A.W. Tozer once said, “What comes into our minds when we think about God is the most important thing about us.” I think of that quote as I read Psalm 26.
What comes to your mind when you think of God’s reaction to these words?
“Vindicate me, Lord, for I have led a blameless life; I have trusted in the Lord and have not faltered. Test me, Lord, and try me, examine my heart and my mind; for I have always been mindful of your unfailing love and have lived in reliance on your faithfulness.” – Psalm 26:1-3
Me? I see God sitting in a chair with His arms crossed, rolling His eyes. I hear Him respond, “Don’t you know that I am an all-knowing God? You are calling yourself blameless? How could you be so self-righteous? Seriously. Show a little humility next time.”
I have always struggled with these kinds of psalms. It’s hard to understand how someone can claim blamelessness.
But perhaps it’s not the Psalm, but my view of God, that is skewed.
It’s true, God is a righteous, holy, and all-knowing Judge. He understands the depths of our sinfulness. In fact, He recognizes it more than we do.
But God is also a loving Father who wants to receive affection from His children.
I think of times I ask my son to do something, like clean up after himself. If he runs to me and says, “Mommy, mommy, come look at the play room! I worked my hardest. I did what you asked me to. I picked up all my toys.” How would I respond?
Would I say, “Hmm, I’m not sure you worked your hardest. You could have done it faster. And look, you even missed a few over in this corner. You said you picked up all your toys. That’s not true. You missed some.”
No way. Absolutely not.
My primary concern is not my child’s precision in following instructions. I care most about his heart. I hope to see a posture of obedience that shows his respect and a desire to follow through that demonstrates his love.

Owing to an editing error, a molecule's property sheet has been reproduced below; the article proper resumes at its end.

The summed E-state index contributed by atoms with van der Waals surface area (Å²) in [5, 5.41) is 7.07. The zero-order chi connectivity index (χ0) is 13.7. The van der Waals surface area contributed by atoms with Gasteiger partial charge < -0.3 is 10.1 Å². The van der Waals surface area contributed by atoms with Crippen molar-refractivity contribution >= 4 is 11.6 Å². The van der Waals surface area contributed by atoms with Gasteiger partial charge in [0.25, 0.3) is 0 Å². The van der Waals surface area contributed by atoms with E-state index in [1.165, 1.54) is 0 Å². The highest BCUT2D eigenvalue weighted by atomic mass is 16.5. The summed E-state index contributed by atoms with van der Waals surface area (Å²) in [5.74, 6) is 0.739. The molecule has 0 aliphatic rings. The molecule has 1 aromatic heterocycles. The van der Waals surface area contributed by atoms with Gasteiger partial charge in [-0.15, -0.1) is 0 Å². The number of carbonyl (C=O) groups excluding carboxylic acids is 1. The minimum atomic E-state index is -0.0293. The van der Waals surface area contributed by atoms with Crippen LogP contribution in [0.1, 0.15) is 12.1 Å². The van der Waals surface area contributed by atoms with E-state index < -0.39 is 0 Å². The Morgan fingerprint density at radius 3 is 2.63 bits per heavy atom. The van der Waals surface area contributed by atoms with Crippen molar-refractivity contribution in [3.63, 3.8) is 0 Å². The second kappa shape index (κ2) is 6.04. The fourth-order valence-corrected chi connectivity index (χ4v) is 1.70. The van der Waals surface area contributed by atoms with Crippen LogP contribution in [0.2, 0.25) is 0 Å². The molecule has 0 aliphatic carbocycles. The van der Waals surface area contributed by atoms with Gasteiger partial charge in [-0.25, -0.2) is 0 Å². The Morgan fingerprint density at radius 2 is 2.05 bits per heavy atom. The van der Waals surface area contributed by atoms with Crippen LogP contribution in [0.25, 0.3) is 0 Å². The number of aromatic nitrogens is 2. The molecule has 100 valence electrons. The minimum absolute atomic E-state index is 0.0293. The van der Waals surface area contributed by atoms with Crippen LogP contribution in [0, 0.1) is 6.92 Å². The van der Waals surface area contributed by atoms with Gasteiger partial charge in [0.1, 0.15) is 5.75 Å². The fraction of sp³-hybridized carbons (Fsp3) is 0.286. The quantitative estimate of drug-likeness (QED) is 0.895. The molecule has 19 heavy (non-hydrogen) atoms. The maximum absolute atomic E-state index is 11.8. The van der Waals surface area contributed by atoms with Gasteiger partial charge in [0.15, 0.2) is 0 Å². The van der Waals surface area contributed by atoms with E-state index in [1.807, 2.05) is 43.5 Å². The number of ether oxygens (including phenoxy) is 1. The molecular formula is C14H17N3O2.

I would accept my child’s enthusiastic declaration of obedience as a demonstration of his love.
And I believe that’s what God does with these kinds of Psalms.
The words of this Psalm are not untruthful. Or inauthentic. If I get past the language that initially rubs me the wrong way, I see that Psalm 26 can be inspiring.
It reminds me that the most important part of obedience is the posture of my heart. And it calls me to boldly declare my faithfulness to God is an act of love and worship.
“My feet stand on level ground; in the great congregation I will praise the Lord.” – Psalm 26:12
What do you think of this kind of language in the Psalms? How do you picture God reacting to it?
Walk through the Psalms is a series reflecting on the beautiful and timeless poetry found in the middle of the Bible. It is an intentional study of God’s Word, grounded in the belief that God gave us the Bible so we could meditate on it, whether that takes us through inspiring or frustrating territory.